Home MS, or Multiple Sclerosis What is Multiple Sclerosis, or MS?

What is Multiple Sclerosis, or MS?


This Multiple Sclerosis mini-review looks at the research showing what MS autoimmune disease is, what may cause it, and tips for MS patients on what you might do to help yourself.

Multiple Sclerosis is a chronic disease causing a degeneration of the CNS and particularly the nerves; often described as an autoimmune disease, it has been linked to a loss of butyrate-producing bacteria and higher levels of pathogens in the gut. Almost 1 million people in the USA live with MS.

Nerves are coated in a protective covering called myelin. People with MS experience deterioration of or damage to this myelin sheath and the nerves may then function abnormally.

Symptoms of Multiple Sclerosis

These may include:

  • Pain; including burning or tingling in different regions of the body
  • Impaired memory and poor cognitive function
  • Muscle spasms
  • Vision deterioration
  • Mobility and balance issues
  • Slurred speech
  • Depression and inability to think clearly

The disease is more common in women, and those aged between 20 and 40.

Possible causes of MS?

Multiple sclerosis is also known as encephalomyelitis disseminata, and is the most common demyelinating disease, in which the insulating cover of nerve cells (the myelin sheath) in the brain and spinal cord is damaged.

The question is ‘what damages them?’ To date it would seem that high levels of attacking T-cells from the innate immune system are the main cause, along with high inflammation around the nerve cells. This is what is called an autoimmune disease – when your own immune system attacks you. But autoimmune diseases all start in the gut.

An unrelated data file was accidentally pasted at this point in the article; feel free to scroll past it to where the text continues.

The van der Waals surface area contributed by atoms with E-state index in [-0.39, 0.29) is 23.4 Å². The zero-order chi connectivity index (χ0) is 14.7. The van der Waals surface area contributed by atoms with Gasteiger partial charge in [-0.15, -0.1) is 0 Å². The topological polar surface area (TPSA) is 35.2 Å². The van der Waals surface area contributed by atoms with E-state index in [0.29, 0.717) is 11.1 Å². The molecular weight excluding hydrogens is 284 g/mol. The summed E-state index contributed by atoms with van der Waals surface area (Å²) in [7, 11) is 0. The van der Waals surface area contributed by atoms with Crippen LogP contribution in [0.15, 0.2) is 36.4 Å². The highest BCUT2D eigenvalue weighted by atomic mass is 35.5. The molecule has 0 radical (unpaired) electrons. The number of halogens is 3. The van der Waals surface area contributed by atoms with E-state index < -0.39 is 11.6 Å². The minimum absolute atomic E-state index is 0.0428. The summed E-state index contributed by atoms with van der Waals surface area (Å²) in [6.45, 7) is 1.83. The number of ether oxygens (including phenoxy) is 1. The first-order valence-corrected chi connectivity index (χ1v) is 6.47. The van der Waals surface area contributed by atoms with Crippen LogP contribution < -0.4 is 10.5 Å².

Several studies have suggested that MS is the result of changes to the microbiome. One 2021 study (1) showed that disease Status showed significant changes in the microbiome and that there were greater levels of pathogens in the microbiome of someone with aggressive MS. Another study showed that the microbiome of an MS patient resembles that of a person who consumed a lot of meat, with a loss of carbohydrate processing bacteria and, especially a loss of the bacteria that produced butyrate, a compound known to be very anti-inflammatory and to activate circyulating vitamin D in the body.

A third study showed that there were particularly low levels of vitamin D in people newly diagnosed with MS. Low levels of vitamin D could double the risk.

Tips to help MS patients?

In the UK, the MS Society has Hyperbaric Oxygen Chambers across the country. Having a blood oxygen level of 99% seems to help patients reduce depression and increase activity.

Patients could attempt to rebuild their microbiome, killing pathogens and increasing levels of anti-inflammatory bacteria (with Olive oil, fish oils etc). Several studies have suggested that this could be a good therapeutic area (2). In addition, a Rainbow Diet promotes levels of bacteria that make anti-inflammatory molecules.

The addition of butyrate and vitamin D supplementation may help (there is research with vitamin D slowing progression), while ashwagandha, frankincense oil, cannabis and CBD may help with pain relief. Some patients use Low Dose Naltrexone.

Go to: RESEARCH – How the Rainbow Diet promotes bacteria that make anti-inflammatory compounds



  1. Gut Microbiome in Progressive Multiple Sclerosis – Laura M. Cox et al, Ann Neurol 2021 Jun;89(6):1195-1211. https://pubmed.ncbi.nlm.nih.gov/33876477/#affiliation-1
  2. The Gut Microbiome in Multiple Sclerosis: A Potential Therapeutic Avenue; Trevor O. Kirby, Javier Ochoa-Repáraz. Med Sci (Basel). 2018 Sep; 6(3): 69. https://www.ncbi.nlm.nih.gov/pmc/articles/PMC6163724/